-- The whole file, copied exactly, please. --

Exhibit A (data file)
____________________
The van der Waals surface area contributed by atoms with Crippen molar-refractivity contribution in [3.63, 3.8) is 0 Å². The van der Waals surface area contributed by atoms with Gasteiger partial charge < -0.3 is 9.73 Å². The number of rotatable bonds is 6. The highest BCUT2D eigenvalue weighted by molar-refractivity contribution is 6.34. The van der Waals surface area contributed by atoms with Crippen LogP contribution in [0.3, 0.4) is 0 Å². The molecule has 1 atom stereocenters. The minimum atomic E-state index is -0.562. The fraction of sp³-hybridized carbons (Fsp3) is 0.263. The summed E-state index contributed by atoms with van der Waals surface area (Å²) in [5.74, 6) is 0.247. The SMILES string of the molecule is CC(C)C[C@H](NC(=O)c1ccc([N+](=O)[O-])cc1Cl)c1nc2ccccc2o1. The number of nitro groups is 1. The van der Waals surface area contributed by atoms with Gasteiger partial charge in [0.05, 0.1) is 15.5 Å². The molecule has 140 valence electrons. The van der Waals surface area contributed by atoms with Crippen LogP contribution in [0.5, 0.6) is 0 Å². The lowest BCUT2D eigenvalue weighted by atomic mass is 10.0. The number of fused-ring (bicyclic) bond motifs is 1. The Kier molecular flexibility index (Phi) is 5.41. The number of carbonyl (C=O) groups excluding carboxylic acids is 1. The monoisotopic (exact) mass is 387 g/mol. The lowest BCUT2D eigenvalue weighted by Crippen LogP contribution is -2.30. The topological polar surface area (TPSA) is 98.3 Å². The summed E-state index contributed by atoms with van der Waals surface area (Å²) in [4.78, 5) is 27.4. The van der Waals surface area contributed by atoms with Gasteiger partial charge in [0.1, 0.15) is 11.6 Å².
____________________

The van der Waals surface area contributed by atoms with Crippen molar-refractivity contribution in [3.63, 3.8) is 0 Å². The van der Waals surface area contributed by atoms with Gasteiger partial charge < -0.3 is 9.73 Å². The number of rotatable bonds is 6. The highest BCUT2D eigenvalue weighted by molar-refractivity contribution is 6.34. The van der Waals surface area contributed by atoms with Crippen LogP contribution in [0.3, 0.4) is 0 Å². The molecule has 1 atom stereocenters. The minimum atomic E-state index is -0.562. The fraction of sp³-hybridized carbons (Fsp3) is 0.263. The summed E-state index contributed by atoms with van der Waals surface area (Å²) in [5.74, 6) is 0.247. The SMILES string of the molecule is CC(C)C[C@H](NC(=O)c1ccc([N+](=O)[O-])cc1Cl)c1nc2ccccc2o1. The number of nitro groups is 1. The van der Waals surface area contributed by atoms with Gasteiger partial charge in [0.05, 0.1) is 15.5 Å². The molecule has 140 valence electrons. The van der Waals surface area contributed by atoms with Crippen LogP contribution in [0.5, 0.6) is 0 Å². The lowest BCUT2D eigenvalue weighted by atomic mass is 10.0. The number of fused-ring (bicyclic) bond motifs is 1. The Kier molecular flexibility index (Phi) is 5.41. The number of carbonyl (C=O) groups excluding carboxylic acids is 1. The monoisotopic (exact) mass is 387 g/mol. The lowest BCUT2D eigenvalue weighted by Crippen LogP contribution is -2.30. The topological polar surface area (TPSA) is 98.3 Å². The summed E-state index contributed by atoms with van der Waals surface area (Å²) in [4.78, 5) is 27.4. The van der Waals surface area contributed by atoms with Gasteiger partial charge in [0.1, 0.15) is 11.6 Å².